Thunder's early defensive breakdowns set tone for loss at Portland
The Trail Blazer’s hot start was a sign of things to come in the Thunder’s 136-119 loss at Portland Wednesday.
“Once they made their first couple, I thought there were some really hard shots there,” Thunder coach Billy Donovan said. “… Because what happens, you start making some shots, the ball goes in the basket, and all of a sudden you make tougher ones.”
The Blazers started the game 10-of-10 from the field on their way to a 42-point first quarter, Portland’s highest-scoring quarter this season. The Trail Blazers finished the night shooting 46.7 percent from 3-point range.
Portland guard CJ McCollum opened the game with two wide-open corner 3-pointers. Both times, Thunder guard Chris Paul was drawn into the paint, leaving McCollum open on the perimeter.
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First, Paul lingered in the post to help Steven Adams and Terrance Ferguson try to wrestle the ball away from a bobbling Hassan Whiteside. But Whiteside maintained possession long enough to toss a pass out to McCollum in the left corner.
On the next Portland possession, Paul left McCollum to pick up Whteside as he cut to the lane, with Adams and Ferguson double-teaming Damian Lillard. Lillard passed to McCollum in the right corner.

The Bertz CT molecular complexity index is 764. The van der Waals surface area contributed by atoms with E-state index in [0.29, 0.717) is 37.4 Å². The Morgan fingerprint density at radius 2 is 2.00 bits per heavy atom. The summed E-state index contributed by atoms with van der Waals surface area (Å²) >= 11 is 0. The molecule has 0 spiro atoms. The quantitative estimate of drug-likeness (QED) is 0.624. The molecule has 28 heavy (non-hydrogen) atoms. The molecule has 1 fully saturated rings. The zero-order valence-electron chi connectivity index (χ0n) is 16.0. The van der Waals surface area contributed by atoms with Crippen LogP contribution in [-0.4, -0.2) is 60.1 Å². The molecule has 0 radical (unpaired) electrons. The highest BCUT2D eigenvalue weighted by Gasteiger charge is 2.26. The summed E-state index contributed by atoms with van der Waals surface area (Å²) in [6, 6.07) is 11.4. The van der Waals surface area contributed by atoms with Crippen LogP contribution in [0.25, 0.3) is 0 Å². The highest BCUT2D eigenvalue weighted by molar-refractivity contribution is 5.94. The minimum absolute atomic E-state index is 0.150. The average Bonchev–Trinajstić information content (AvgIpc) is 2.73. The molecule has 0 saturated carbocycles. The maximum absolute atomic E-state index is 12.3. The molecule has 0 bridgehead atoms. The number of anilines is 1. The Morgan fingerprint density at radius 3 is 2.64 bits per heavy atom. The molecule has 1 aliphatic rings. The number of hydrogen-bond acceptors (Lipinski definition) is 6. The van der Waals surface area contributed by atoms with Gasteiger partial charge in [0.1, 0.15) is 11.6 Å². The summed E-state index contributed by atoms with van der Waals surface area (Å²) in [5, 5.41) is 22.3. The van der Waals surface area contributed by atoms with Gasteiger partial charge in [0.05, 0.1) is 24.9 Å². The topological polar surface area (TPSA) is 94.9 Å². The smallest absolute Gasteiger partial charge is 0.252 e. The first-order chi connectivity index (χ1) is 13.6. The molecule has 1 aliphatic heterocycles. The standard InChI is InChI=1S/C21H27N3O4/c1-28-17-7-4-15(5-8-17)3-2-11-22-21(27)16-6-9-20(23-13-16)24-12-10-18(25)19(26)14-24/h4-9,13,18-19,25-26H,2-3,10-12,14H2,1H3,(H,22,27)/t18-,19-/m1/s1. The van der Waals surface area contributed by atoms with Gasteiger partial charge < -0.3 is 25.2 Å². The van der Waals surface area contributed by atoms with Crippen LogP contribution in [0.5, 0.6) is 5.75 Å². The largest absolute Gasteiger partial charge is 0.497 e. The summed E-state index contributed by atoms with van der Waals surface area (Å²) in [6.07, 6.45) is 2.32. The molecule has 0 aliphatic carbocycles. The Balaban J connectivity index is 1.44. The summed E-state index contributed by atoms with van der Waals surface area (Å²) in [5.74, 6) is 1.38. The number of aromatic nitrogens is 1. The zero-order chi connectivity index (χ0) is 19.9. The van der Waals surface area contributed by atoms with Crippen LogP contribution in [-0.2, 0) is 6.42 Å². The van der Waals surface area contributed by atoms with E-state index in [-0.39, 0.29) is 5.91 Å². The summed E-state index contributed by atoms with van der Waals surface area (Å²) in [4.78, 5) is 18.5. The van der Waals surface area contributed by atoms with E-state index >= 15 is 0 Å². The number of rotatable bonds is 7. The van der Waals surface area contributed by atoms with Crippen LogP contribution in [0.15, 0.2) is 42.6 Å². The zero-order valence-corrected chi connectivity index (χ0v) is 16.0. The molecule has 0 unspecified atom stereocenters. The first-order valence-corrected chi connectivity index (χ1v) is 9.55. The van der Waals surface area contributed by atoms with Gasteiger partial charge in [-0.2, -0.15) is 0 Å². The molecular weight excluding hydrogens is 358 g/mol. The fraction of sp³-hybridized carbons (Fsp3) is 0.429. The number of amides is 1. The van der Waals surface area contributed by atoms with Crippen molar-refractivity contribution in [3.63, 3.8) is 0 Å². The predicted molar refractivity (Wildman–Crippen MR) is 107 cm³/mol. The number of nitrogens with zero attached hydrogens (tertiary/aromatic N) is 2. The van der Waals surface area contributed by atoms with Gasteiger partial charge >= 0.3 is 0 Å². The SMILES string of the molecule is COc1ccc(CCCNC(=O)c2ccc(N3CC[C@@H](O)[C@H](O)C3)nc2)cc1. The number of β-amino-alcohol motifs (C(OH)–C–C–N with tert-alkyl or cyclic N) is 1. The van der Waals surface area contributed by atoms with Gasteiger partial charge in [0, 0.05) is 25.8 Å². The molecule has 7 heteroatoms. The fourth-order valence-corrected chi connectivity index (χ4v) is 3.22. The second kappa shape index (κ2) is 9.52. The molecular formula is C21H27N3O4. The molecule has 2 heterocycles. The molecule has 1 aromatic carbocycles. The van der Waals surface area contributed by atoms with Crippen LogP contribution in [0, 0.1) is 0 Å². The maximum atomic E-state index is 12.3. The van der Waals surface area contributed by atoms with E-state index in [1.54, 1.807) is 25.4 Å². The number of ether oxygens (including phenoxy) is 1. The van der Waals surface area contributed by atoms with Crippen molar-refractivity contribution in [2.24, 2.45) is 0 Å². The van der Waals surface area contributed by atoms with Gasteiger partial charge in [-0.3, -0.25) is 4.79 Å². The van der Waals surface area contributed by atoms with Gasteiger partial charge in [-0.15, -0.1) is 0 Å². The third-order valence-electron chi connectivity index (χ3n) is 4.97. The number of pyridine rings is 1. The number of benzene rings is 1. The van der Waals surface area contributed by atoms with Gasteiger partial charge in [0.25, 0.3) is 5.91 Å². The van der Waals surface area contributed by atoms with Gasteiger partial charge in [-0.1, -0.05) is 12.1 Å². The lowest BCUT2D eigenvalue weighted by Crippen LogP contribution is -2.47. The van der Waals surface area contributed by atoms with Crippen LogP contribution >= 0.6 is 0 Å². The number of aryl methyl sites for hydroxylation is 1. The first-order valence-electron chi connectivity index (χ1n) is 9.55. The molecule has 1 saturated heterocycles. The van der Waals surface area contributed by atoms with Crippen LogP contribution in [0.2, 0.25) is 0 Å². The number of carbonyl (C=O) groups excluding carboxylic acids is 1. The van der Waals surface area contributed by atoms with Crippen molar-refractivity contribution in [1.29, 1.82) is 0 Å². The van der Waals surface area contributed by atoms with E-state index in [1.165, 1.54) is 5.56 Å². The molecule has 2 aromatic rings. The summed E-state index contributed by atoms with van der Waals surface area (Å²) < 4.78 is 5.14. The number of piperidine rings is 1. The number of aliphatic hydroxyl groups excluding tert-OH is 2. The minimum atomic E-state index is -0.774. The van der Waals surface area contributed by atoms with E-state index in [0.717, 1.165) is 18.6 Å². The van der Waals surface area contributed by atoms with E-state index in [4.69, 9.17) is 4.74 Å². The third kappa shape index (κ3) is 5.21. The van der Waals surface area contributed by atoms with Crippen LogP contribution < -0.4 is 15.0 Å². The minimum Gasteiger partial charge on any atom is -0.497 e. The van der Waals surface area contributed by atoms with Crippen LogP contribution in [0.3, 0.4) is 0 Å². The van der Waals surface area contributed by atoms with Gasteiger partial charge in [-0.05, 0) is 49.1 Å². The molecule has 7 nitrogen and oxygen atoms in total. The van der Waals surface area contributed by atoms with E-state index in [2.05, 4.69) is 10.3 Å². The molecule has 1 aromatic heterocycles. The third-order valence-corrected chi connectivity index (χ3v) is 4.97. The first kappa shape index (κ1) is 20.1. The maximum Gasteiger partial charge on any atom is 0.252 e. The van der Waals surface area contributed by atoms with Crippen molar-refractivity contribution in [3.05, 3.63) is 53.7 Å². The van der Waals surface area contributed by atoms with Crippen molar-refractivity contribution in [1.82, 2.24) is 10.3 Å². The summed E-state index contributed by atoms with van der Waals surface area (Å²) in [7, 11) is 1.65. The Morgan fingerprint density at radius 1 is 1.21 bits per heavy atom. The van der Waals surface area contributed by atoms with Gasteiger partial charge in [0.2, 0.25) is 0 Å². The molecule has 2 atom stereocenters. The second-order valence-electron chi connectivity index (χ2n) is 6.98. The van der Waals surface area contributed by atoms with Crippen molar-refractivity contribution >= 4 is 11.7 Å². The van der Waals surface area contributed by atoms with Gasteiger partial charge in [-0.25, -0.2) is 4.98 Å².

After the game, Paul took responsibility for not setting the tone defensively.
“We’ve got to communicate better,” He said. “I think early in the game I was late on all my rotations.”
After McCollum’s first two buckets, it was Whiteside’s turn to serge.
The 7-foot center took advantage of a mismatch with 6-foot-1 Chris Paul to drop a floater over his head. Whiteside and Lillard exploited the Thunder’s pick-and-roll defense. Whiteside made a pair of contested mid-range jumpers over Adams. He dunked a precise bounce pass from CJ McCollum. Whiteside made five of the Blazers’ first 10 buckets.
“I thought there was some opportunities where we let Whiteside get down too deep,” Donovan said. “We didn’t meet him early enough.”
Rodney Hood and Carmelo Anthony also got in on the action. The Thunder left Hood open twice, first trying to double team Lillard and then rotating a step or two too late as Anthony slung a pass out to the perimeter.
Thunder guard Shai Gilgeous-Alexander tipped a pass meant for Anthony on the right wing, but Anthony regained possession and powered past Gilgeous-Alexander.
“They just never felt us defensively,” Paul said. “We were just letting them get just about anything they wanted.”
After beginning the season out-performing defensive expectations, the Thunder slid down to No. 14 in defensive rating.